We’ve all had this happen. Someone we don’t know, a friend of a friend, asks to be our friend on Facebook, and the minute we accept we get the message, “Buy my book.” The same thing happens on Twitter.
It’s annoying, right? So annoying. Even though we know it’s some poor soul who’s been told he has to “get out there,” and “ask for the sale,” and “close, close, close,” we’re still annoyed.
When we sell a book, we’re not selling the cover, the paper, and the print
It turns out there’s a good reason. When we sell a book, we’re not selling the cover, the paper, and the print.
We’re selling the story.
From a sales perspective, when we sell a story we’re selling an intangible, something that can’t be experienced until after it is bought.
There are lots of examples of intangible sales: a vacation package, a movie, or a large software installation that has to be loaded with a company’s data, programmed for its processes, and rolled out to many employees before we can know how well it works. It’s because of these large software deals that the selling of intangibles has been so carefully studied.
We buy from people we trust
Since we can’t experience intangibles before we buy them, we buy from people we trust. That’s why so many of us trade books back and forth with family and friends, people who know our taste and whose recommendations are therefore highly persuasive. People who hang out with us on Internet book discussion boards or blogs, whose opinions we’ve come to respect, and who’ve recommended good books to us in the past, can be similarly convincing.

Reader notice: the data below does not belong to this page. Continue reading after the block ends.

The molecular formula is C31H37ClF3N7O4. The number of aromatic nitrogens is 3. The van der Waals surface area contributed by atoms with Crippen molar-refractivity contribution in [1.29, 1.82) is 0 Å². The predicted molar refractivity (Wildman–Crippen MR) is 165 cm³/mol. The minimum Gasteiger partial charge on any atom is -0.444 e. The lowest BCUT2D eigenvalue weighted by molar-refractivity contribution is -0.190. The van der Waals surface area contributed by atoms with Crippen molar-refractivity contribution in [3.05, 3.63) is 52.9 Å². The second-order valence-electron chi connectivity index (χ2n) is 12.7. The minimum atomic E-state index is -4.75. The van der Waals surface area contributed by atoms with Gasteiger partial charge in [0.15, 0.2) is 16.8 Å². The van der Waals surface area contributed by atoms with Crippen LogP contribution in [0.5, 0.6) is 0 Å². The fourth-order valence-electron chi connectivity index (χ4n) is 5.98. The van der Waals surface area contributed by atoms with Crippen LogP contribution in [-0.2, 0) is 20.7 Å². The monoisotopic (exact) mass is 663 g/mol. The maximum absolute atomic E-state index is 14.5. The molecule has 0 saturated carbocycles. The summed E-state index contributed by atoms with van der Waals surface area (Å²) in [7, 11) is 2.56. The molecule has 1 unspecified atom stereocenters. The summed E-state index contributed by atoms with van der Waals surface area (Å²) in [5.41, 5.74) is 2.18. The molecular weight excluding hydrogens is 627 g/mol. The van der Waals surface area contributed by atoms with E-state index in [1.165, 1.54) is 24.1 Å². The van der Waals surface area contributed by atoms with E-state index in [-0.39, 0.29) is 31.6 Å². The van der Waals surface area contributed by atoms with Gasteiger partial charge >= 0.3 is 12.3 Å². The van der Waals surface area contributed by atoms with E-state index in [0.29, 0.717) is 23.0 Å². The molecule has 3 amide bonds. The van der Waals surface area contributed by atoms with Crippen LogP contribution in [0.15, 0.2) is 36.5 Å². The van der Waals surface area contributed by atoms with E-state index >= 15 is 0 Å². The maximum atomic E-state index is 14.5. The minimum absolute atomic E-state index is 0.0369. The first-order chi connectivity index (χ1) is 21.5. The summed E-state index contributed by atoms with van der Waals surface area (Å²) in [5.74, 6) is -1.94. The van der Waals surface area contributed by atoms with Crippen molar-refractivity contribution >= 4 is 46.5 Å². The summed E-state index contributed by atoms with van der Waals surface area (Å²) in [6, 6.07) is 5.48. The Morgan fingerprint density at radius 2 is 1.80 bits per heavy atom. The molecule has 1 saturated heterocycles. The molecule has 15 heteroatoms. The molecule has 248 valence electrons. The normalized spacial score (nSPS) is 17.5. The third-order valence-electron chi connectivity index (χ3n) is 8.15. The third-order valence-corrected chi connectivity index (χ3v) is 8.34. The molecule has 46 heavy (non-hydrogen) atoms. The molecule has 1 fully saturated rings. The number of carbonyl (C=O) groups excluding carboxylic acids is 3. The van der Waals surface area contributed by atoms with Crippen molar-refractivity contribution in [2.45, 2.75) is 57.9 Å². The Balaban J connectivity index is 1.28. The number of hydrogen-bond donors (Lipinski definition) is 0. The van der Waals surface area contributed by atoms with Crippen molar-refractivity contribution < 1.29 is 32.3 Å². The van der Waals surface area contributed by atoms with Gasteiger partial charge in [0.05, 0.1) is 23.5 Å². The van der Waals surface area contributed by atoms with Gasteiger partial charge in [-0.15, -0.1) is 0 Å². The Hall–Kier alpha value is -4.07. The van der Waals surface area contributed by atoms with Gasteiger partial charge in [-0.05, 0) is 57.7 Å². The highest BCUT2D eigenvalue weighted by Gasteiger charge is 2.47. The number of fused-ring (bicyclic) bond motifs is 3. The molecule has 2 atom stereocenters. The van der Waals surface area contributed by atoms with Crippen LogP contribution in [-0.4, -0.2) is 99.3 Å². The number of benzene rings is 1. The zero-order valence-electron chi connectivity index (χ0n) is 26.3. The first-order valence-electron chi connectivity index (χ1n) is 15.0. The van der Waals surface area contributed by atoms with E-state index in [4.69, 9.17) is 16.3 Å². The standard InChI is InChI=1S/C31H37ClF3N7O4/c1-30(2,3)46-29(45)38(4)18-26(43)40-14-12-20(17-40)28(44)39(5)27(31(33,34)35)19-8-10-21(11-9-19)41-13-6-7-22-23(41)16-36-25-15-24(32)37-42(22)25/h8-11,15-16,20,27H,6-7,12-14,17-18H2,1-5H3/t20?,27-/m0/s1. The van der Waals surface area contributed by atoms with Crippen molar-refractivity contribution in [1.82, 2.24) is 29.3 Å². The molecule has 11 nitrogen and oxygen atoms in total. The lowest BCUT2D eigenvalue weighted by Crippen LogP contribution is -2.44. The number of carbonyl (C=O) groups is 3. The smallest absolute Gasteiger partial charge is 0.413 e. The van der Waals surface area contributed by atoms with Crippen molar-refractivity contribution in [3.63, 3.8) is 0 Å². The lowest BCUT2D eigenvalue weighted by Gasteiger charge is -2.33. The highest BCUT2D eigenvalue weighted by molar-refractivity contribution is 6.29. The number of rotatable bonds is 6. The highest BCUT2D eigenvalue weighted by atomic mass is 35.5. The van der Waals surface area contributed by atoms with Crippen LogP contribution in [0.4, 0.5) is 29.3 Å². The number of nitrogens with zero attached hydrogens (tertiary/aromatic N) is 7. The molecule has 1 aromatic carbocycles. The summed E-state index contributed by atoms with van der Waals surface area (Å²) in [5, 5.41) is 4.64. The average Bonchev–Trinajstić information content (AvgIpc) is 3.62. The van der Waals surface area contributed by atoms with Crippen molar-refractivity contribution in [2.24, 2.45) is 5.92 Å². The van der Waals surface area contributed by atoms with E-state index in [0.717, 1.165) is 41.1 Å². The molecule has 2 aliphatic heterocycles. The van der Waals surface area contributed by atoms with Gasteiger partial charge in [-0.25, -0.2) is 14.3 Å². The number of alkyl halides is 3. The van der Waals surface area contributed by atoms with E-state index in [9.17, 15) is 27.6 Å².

But when a random stranger says, “buy my book,” our first reaction, conscious or not, is “You don’t know me. Where do you come off trying to sell this to me?”
Author Dale T. Phillips says when he is behind a table of his books at a library, store or book fair and people say, “What are your books about?” he always answers, “What do you like to read?” The answer helps him understand which of his books to recommend and how to describe it in a way that is interesting and accessible to the potential reader. If the person likes to read stories that bear no resemblance to his work, Dale recommends a book by someone else.
It’s about what the reader needs
Making recommendations based on what the reader is looking for flips the conversation. It’s no longer about you and your book, it’s about what the reader needs. Meeting his needs is the priority. He feels good, he feels heard, and he feels a lot more confidence in making a purchase.
It’s best to remember when selling, it’s never about you or your product.
It’s always about the buyer and what the buyer is looking for.